This, of course, all hinges on whether or not Goodman’s report is correct and whether or not Haith could convince the NCAA of his innocence during a hearing.
Now, there is one difference in this potential show-cause case and most others — Haith’s violations came at another school. A show-penalty essentially prevents a coach from committing violations at one school, getting that school in trouble, and then moving on to another school unscathed. If a coach is given a show-cause penalty, any school wanting to hire him would have to go before the NCAA and show cause for why that school should not be hit with penalties for hiring the coach in question.
In Haith’s case, he’s already been hired by Missouri. But for those thinking that’s a loophole, refer back to the previous paragraphs regarding the tarnishing of a school’s image. Quite simply, the stink created by just looking for a loophole — even if the coach is 43-9 like Haith — has been too great for all other major programs to ignore. And if Mizzou did fight to keep Haith — and Haith was not able to talk his way out of the NCAA doghouse — the Tiger program could still be penalized. Not for the issues in Miami, mind you, but for hiring and keeping someone hit with a show-cause penalty (for his issues in Miami).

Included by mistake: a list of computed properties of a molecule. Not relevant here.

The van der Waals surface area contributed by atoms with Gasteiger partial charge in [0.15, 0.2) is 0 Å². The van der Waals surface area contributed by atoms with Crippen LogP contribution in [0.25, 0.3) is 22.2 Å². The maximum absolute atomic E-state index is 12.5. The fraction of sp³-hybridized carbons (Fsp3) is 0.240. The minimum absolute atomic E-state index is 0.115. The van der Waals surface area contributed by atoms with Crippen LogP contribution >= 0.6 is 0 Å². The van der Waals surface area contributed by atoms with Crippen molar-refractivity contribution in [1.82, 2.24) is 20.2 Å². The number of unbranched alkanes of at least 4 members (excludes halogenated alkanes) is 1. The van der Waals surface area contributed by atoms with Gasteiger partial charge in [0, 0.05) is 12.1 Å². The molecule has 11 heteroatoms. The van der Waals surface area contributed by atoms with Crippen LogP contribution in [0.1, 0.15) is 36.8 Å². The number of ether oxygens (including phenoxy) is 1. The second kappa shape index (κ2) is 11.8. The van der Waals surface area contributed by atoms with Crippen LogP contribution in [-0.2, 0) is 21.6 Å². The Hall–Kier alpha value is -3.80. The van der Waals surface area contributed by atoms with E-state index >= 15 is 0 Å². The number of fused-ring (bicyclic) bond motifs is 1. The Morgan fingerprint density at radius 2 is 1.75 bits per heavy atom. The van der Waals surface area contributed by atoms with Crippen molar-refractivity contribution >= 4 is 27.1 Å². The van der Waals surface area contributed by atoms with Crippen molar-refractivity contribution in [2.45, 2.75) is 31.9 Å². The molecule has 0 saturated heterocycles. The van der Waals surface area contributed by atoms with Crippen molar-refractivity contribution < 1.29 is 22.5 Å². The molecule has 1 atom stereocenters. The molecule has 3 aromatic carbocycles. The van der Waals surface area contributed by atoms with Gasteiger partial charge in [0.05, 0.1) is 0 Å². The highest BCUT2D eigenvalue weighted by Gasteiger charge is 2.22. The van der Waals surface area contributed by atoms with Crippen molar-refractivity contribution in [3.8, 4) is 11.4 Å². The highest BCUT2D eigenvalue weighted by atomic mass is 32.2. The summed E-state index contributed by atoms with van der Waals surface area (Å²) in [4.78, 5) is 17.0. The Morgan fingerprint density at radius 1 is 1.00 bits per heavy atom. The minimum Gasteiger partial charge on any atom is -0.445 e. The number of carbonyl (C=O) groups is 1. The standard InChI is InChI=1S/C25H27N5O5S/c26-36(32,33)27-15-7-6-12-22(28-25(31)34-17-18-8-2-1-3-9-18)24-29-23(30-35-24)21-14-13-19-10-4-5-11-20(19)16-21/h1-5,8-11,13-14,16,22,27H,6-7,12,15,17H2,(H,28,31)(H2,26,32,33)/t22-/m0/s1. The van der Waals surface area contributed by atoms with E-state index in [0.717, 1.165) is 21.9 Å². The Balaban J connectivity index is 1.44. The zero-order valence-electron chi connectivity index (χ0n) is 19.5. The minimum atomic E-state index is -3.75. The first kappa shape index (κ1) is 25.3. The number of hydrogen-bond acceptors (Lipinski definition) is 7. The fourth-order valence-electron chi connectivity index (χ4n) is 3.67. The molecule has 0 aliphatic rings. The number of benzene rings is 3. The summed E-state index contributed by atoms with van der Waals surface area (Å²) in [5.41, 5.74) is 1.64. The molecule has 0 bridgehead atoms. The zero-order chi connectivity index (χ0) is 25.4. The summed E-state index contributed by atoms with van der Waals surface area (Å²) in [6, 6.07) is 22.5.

This was an issue at Tennessee and at Ohio State. Once the NCAA dropped tough penalties on Pearl and Tressel rather than stiff penalties on their programs, fans of both schools wondered why their coaches couldn’t have survived considering how small the schools’ penalties turned out to be. But the schools’ decisions to fire both coaches led to lighter sentences for the schools. Had Tennessee and/or Ohio State kept their coaches, the schools likely would have been hit with much harder sanctions.
If the NCAA feels that Haith is a dirty coach and it wants to punish him for his deeds at Miami, it can punish him for those deeds while he’s at Missouri. For example, if Mizzou ignored the show-cause penalty and chose to keep him, there would be nothing to stop the NCAA from hitting Haith with a three-year recruiting ban. How do you think the Tiger basketball program would fare if its head coach couldn’t hit the road, scout AAU games, or even meet with recruits during their official visits to campus?